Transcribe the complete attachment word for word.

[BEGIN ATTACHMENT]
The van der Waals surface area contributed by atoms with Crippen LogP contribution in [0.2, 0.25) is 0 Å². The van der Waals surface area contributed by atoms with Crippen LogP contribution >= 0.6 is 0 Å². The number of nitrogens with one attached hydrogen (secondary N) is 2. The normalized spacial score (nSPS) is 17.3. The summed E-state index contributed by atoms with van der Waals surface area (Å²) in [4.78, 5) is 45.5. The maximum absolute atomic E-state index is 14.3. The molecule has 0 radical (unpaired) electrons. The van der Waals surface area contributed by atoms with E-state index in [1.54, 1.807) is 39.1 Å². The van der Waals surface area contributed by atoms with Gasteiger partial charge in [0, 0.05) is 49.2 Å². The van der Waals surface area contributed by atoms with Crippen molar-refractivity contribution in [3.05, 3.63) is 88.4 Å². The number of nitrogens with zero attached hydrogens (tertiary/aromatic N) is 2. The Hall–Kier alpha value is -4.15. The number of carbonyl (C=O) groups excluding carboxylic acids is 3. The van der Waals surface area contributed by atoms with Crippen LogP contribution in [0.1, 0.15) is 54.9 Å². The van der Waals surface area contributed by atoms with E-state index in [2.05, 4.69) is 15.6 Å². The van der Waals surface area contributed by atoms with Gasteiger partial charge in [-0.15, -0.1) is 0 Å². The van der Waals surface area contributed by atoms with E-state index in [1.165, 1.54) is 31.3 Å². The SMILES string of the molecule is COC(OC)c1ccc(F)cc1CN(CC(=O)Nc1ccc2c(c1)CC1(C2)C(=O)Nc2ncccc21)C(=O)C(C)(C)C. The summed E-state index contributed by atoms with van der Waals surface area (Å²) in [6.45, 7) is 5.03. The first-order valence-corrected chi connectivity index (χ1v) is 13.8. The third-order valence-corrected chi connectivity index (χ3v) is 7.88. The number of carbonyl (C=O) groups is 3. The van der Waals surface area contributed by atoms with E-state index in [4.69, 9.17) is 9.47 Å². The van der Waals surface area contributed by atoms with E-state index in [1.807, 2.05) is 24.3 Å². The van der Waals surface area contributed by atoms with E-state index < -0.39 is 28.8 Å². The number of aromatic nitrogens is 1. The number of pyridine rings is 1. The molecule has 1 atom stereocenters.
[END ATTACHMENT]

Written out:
The van der Waals surface area contributed by atoms with Crippen LogP contribution in [0.2, 0.25) is 0 Å². The van der Waals surface area contributed by atoms with Crippen LogP contribution >= 0.6 is 0 Å². The number of nitrogens with one attached hydrogen (secondary N) is 2. The normalized spacial score (nSPS) is 17.3. The summed E-state index contributed by atoms with van der Waals surface area (Å²) in [4.78, 5) is 45.5. The maximum absolute atomic E-state index is 14.3. The molecule has 0 radical (unpaired) electrons. The van der Waals surface area contributed by atoms with E-state index in [1.54, 1.807) is 39.1 Å². The van der Waals surface area contributed by atoms with Gasteiger partial charge in [0, 0.05) is 49.2 Å². The van der Waals surface area contributed by atoms with Crippen molar-refractivity contribution in [3.05, 3.63) is 88.4 Å². The number of nitrogens with zero attached hydrogens (tertiary/aromatic N) is 2. The Hall–Kier alpha value is -4.15. The number of carbonyl (C=O) groups excluding carboxylic acids is 3. The van der Waals surface area contributed by atoms with Crippen LogP contribution in [0.1, 0.15) is 54.9 Å². The van der Waals surface area contributed by atoms with E-state index in [2.05, 4.69) is 15.6 Å². The van der Waals surface area contributed by atoms with Gasteiger partial charge in [-0.15, -0.1) is 0 Å². The van der Waals surface area contributed by atoms with E-state index in [1.165, 1.54) is 31.3 Å². The SMILES string of the molecule is COC(OC)c1ccc(F)cc1CN(CC(=O)Nc1ccc2c(c1)CC1(C2)C(=O)Nc2ncccc21)C(=O)C(C)(C)C. The summed E-state index contributed by atoms with van der Waals surface area (Å²) in [6.45, 7) is 5.03. The first-order valence-corrected chi connectivity index (χ1v) is 13.8. The third-order valence-corrected chi connectivity index (χ3v) is 7.88. The number of carbonyl (C=O) groups is 3. The van der Waals surface area contributed by atoms with E-state index in [4.69, 9.17) is 9.47 Å². The van der Waals surface area contributed by atoms with E-state index in [1.807, 2.05) is 24.3 Å². The van der Waals surface area contributed by atoms with E-state index < -0.39 is 28.8 Å². The number of aromatic nitrogens is 1. The number of pyridine rings is 1. The molecule has 1 atom stereocenters.